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Elucidating nanostructural organisation and photonic properties of butterfly wing scales using hyperspectral microscopy

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posted on 2024-05-31, 16:00 authored by Anna-Lee Jessop, Primoz Pirih, Limin Wang, Nipam Patel, Peta Clode, Gerd Schroeder-Turk, Bodo Wilts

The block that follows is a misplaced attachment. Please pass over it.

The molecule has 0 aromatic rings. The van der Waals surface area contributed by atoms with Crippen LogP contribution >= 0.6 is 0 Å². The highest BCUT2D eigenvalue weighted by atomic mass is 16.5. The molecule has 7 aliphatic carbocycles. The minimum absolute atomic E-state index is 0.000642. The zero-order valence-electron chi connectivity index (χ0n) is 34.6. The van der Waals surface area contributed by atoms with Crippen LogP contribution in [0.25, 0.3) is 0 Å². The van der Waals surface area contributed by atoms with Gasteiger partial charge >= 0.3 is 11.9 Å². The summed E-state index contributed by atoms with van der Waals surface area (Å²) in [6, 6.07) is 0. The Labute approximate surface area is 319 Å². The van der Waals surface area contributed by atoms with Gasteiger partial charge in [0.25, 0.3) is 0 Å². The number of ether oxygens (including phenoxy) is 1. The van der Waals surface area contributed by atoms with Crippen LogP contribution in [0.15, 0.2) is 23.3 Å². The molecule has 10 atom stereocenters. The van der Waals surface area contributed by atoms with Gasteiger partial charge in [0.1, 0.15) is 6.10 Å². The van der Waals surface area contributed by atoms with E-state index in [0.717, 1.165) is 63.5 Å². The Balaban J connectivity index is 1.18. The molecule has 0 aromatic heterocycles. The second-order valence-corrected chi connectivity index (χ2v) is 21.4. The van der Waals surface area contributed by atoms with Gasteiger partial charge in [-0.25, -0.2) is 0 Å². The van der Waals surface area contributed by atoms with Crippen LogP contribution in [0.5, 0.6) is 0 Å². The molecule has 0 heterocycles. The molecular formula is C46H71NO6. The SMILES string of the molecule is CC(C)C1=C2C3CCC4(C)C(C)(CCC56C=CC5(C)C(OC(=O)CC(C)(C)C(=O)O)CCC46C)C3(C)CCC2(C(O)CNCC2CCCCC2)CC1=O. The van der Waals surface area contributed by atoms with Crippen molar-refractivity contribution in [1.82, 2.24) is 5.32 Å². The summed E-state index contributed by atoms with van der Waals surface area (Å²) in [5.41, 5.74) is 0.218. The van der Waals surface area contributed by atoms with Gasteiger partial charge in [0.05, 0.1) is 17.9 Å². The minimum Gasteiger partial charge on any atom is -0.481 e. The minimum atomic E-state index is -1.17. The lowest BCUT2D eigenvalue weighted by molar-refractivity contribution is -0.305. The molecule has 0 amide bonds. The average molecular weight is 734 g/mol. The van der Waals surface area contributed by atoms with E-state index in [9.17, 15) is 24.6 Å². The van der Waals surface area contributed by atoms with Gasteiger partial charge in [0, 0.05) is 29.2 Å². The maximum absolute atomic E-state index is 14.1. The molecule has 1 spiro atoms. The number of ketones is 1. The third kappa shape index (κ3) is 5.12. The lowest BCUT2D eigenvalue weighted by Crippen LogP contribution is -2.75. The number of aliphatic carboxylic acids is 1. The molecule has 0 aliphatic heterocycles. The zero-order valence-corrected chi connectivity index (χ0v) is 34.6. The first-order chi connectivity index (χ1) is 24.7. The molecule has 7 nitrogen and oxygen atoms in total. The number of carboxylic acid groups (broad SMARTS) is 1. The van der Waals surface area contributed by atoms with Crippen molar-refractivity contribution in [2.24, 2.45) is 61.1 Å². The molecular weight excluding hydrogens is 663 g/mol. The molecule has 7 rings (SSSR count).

Biophotonic nanostructures in butterfly wing scales remain fascinating examples of biological functional materials, with intriguing open questions in regards to formation and evolutionary function. One particularly interesting butterfly species, Erora opisena (Lycaenidae: Theclinae), develops wing scales that contain three-dimensional photonic crystals that closely resemble a single gyroid geometry. Unlike most other gyroid forming butterflies, E. opisena develops discrete gyroid crystallites with a pronounced size gradient hinting at a developmental sequence frozen in time. Here, we use a hyperspectral (wavelength-resolved) microscopy technique to investigate the ultrastructural organisation of these gyroid crystallites in dry, adult wing scales. We show that reflectance corresponds to crystallite size, where larger crystallites reflect green wavelengths more intensely; this relationship could be used to infer size from the optical signal. We further successfully resolve the red-shifted reflectance signal from wing scales immersed in refractive index oils with varying refractive index, including values similar to water or cytosol. Such photonic crystals with lower refractive index contrast may be similar to the hypothesized nanostructural forms in the developing butterfly scales. The ability to resolve these fainter signals hints at the potential of this facile light microscopy method for in vivo analysis of nanostructure formation in developing butterflies.



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